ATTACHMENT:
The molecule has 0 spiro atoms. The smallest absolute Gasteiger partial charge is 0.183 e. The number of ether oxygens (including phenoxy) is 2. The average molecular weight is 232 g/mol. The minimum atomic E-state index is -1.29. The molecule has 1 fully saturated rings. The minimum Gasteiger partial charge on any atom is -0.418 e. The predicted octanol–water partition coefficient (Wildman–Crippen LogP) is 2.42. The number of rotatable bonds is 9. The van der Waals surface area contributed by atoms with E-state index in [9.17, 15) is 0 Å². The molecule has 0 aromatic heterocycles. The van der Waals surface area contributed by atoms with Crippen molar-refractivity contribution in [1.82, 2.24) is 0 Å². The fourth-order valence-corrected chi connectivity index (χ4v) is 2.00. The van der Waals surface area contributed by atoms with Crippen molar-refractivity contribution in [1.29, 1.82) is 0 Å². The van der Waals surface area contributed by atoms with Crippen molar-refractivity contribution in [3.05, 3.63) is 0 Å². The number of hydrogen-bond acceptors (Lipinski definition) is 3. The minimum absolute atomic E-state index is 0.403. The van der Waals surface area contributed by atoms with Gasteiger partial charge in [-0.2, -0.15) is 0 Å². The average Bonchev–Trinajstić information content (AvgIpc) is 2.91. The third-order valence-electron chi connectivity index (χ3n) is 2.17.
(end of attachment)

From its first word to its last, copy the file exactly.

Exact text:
The molecule has 0 spiro atoms. The smallest absolute Gasteiger partial charge is 0.183 e. The number of ether oxygens (including phenoxy) is 2. The average molecular weight is 232 g/mol. The minimum atomic E-state index is -1.29. The molecule has 1 fully saturated rings. The minimum Gasteiger partial charge on any atom is -0.418 e. The predicted octanol–water partition coefficient (Wildman–Crippen LogP) is 2.42. The number of rotatable bonds is 9. The van der Waals surface area contributed by atoms with E-state index in [9.17, 15) is 0 Å². The molecule has 0 aromatic heterocycles. The van der Waals surface area contributed by atoms with Crippen molar-refractivity contribution in [1.82, 2.24) is 0 Å². The fourth-order valence-corrected chi connectivity index (χ4v) is 2.00. The van der Waals surface area contributed by atoms with Crippen molar-refractivity contribution in [1.29, 1.82) is 0 Å². The van der Waals surface area contributed by atoms with Crippen molar-refractivity contribution in [3.05, 3.63) is 0 Å². The number of hydrogen-bond acceptors (Lipinski definition) is 3. The minimum absolute atomic E-state index is 0.403. The van der Waals surface area contributed by atoms with Gasteiger partial charge in [-0.2, -0.15) is 0 Å². The average Bonchev–Trinajstić information content (AvgIpc) is 2.91. The third-order valence-electron chi connectivity index (χ3n) is 2.17.